In the summer of 2010, OSHA held the first in a series of stakeholder meetings on its ambitious proposal to adopt an Injury and Illness Prevention Program standard.
Now the proposal is back on the radar with the recent publication of a white paper in which the agency promotes injury and illness prevention programs as the foundation for “breakthrough changes in the way employers identify and control hazards, leading to significantly improved workplace health and safety environments.” The paper cites numerous studies validating benefits of the preventive approach including higher productivity and quality, lower turnover, reduced costs and greater employee satisfaction.
The white paper and the notes summarizing discussions at the stakeholder meetings are “must-reading” for occupational health and safety professionals who want to obtain a better understanding of the nature of the proposal, outcomes associated with the prevention strategy and concerns about what some perceive as an attempt to legislate culture change.
In some respects, the proposed prevention standard strikes me as a case of regulating common sense and best business practices. However, statistics suggest not all employers are willing to voluntarily embrace prevention programs and that some form of enforcement may be necessary.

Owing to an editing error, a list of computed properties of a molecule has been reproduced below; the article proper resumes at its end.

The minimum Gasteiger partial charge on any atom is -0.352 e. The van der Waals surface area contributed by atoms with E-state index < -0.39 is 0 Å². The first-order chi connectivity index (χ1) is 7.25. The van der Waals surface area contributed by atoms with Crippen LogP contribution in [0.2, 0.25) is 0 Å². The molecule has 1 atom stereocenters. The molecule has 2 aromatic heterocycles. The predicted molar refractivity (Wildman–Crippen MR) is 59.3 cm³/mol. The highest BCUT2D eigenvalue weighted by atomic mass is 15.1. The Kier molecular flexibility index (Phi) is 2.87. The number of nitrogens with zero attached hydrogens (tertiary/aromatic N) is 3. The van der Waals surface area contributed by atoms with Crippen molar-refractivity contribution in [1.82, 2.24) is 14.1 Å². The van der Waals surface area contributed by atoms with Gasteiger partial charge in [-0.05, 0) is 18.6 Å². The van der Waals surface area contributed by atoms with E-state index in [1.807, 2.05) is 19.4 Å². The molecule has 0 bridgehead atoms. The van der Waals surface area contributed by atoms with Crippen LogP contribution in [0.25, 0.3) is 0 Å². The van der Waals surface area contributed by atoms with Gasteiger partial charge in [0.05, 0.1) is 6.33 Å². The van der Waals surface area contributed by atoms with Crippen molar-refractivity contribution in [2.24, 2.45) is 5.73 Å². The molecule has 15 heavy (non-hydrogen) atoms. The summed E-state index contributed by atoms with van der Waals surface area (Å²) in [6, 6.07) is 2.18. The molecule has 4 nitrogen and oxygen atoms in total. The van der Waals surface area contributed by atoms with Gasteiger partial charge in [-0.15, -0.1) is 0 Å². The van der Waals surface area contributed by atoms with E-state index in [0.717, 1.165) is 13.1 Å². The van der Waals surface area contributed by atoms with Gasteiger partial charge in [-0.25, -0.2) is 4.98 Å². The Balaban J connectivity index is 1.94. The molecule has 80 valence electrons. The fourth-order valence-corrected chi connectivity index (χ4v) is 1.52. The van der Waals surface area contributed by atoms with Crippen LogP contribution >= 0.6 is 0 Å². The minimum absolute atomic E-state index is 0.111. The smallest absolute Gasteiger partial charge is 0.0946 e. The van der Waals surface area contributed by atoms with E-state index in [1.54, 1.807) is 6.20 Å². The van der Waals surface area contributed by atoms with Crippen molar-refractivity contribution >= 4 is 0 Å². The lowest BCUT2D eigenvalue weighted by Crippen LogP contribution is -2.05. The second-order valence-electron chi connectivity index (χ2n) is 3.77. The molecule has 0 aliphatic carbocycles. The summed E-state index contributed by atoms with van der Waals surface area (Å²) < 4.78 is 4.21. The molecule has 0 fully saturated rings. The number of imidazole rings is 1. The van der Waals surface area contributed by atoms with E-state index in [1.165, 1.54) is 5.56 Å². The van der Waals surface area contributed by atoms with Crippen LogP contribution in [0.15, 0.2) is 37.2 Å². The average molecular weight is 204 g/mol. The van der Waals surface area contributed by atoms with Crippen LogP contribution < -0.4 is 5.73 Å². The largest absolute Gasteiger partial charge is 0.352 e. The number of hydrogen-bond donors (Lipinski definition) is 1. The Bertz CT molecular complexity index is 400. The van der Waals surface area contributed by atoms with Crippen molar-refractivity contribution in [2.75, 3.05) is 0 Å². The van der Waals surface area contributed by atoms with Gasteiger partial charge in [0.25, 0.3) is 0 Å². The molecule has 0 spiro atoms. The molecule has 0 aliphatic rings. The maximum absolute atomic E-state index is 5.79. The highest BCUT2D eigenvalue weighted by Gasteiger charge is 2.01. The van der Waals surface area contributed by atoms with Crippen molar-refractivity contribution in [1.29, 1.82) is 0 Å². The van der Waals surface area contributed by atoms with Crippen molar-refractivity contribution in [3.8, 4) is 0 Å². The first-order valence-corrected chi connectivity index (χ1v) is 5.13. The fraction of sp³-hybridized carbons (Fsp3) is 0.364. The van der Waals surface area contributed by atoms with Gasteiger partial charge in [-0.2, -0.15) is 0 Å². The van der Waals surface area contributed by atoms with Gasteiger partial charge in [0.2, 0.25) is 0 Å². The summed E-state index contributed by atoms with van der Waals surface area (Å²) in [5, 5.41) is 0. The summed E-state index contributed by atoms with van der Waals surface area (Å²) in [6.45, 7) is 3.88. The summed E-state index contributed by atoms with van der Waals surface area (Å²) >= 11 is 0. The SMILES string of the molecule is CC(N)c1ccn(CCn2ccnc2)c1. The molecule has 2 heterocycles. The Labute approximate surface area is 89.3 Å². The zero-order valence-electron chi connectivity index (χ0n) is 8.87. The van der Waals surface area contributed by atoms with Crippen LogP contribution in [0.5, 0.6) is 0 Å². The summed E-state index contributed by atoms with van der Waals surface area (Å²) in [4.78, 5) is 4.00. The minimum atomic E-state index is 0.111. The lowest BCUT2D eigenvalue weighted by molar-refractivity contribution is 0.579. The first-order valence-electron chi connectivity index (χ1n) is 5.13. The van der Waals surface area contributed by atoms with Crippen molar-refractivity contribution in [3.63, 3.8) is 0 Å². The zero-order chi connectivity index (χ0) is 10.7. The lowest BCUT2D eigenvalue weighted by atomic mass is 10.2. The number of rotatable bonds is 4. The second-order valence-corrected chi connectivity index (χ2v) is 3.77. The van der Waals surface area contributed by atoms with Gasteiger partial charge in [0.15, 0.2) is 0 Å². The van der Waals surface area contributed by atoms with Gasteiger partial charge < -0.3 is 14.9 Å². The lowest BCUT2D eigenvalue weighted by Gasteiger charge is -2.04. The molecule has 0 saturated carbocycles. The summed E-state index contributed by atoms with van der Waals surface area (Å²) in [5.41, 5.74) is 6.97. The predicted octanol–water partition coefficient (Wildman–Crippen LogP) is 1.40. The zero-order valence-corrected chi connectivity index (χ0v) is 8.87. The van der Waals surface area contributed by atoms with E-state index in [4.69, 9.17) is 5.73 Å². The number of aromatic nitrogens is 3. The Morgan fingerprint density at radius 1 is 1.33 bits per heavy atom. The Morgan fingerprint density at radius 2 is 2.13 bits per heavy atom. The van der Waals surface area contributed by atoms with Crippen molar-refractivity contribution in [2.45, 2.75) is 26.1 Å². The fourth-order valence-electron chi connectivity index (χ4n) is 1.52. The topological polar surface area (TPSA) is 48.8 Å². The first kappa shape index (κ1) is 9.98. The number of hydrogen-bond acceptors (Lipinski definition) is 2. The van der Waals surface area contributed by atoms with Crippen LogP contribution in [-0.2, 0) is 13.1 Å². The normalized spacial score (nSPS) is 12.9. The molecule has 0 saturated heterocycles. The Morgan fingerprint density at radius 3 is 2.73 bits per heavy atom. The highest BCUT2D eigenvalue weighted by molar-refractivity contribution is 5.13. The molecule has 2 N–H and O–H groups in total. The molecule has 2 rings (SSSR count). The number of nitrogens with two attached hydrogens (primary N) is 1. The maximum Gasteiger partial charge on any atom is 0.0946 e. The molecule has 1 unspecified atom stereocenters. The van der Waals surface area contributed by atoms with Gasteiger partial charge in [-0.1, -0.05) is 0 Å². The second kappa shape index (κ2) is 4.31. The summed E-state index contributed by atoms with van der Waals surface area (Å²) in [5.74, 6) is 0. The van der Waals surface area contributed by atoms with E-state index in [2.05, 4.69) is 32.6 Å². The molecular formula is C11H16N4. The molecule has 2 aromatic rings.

The number of workers who die or are injured on the job every day remains unacceptably high. OSHA estimates implementation of prevention programs by employers who do not yet have them would reduce injury rates 15 to 35 percent, save lives and reduce costs by billions of dollars a year.
Of 34 states that have enacted some form of related legislation, 15 have mandated injury and illness prevention programs for all or some employers. The OSHA proposal follows their lead.
With respect to enforcement, as envisioned, application of the General Duty Clause (Section 5(a)(1)), which covers recognized hazards for which OSHA does not have standards, would not be affected. As stated by OSHA, “A citation for violating an existing OSHA standard or for violating the General Duty Clause would not mean that an employer could also be cited for violating the Injury and Illness Prevention Program standard.”
OSHA has identified six core program components, all of which are adaptable to any workplace:
- management leadership
- employee participation
- hazard identification and assessment
- hazard prevention and control
- education and training
- program evaluation and improvement
This list is by no means exhaustive. The proposal is in an early stage of development: The next step is to gather comments from small businesses, followed by the publication of a draft regulation, a comment period and extensive public hearings.
Experience shows injury and illness prevention programs need not be resource-intensive and can be designed to meet the needs of any size organization. Implementation guidance and information on model programs at successful companies are widely available. Given the laborious and politicized nature of the standard-setting process, why wait that long to be told?
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